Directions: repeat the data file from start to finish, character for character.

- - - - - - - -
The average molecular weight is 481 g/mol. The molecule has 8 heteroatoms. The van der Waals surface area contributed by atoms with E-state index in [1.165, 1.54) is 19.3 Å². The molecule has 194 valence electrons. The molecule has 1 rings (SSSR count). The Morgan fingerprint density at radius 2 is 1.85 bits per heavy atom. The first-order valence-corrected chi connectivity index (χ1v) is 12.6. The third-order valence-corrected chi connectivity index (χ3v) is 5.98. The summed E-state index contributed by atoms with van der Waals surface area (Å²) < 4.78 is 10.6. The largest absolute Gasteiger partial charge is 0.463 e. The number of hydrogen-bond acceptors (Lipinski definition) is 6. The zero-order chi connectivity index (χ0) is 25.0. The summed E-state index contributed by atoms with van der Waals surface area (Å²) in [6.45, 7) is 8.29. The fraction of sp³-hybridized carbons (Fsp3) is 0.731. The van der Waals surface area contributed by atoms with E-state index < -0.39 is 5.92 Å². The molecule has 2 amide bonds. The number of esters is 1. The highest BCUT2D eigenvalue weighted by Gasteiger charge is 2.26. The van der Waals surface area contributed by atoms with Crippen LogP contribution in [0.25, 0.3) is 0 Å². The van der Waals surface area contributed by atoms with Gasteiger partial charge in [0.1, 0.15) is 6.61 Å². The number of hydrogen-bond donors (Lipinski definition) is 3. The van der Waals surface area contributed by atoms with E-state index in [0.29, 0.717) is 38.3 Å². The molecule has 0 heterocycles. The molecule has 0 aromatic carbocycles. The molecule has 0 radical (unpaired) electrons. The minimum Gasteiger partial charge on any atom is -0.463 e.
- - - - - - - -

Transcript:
The average molecular weight is 481 g/mol. The molecule has 8 heteroatoms. The van der Waals surface area contributed by atoms with E-state index in [1.165, 1.54) is 19.3 Å². The molecule has 194 valence electrons. The molecule has 1 rings (SSSR count). The Morgan fingerprint density at radius 2 is 1.85 bits per heavy atom. The first-order valence-corrected chi connectivity index (χ1v) is 12.6. The third-order valence-corrected chi connectivity index (χ3v) is 5.98. The summed E-state index contributed by atoms with van der Waals surface area (Å²) < 4.78 is 10.6. The largest absolute Gasteiger partial charge is 0.463 e. The number of hydrogen-bond acceptors (Lipinski definition) is 6. The zero-order chi connectivity index (χ0) is 25.0. The summed E-state index contributed by atoms with van der Waals surface area (Å²) in [6.45, 7) is 8.29. The fraction of sp³-hybridized carbons (Fsp3) is 0.731. The van der Waals surface area contributed by atoms with E-state index < -0.39 is 5.92 Å². The molecule has 2 amide bonds. The number of esters is 1. The highest BCUT2D eigenvalue weighted by Gasteiger charge is 2.26. The van der Waals surface area contributed by atoms with Crippen LogP contribution in [0.25, 0.3) is 0 Å². The van der Waals surface area contributed by atoms with Gasteiger partial charge in [0.1, 0.15) is 6.61 Å². The number of hydrogen-bond donors (Lipinski definition) is 3. The van der Waals surface area contributed by atoms with E-state index in [0.29, 0.717) is 38.3 Å². The molecule has 0 heterocycles. The molecule has 0 aromatic carbocycles. The molecule has 0 radical (unpaired) electrons. The minimum Gasteiger partial charge on any atom is -0.463 e.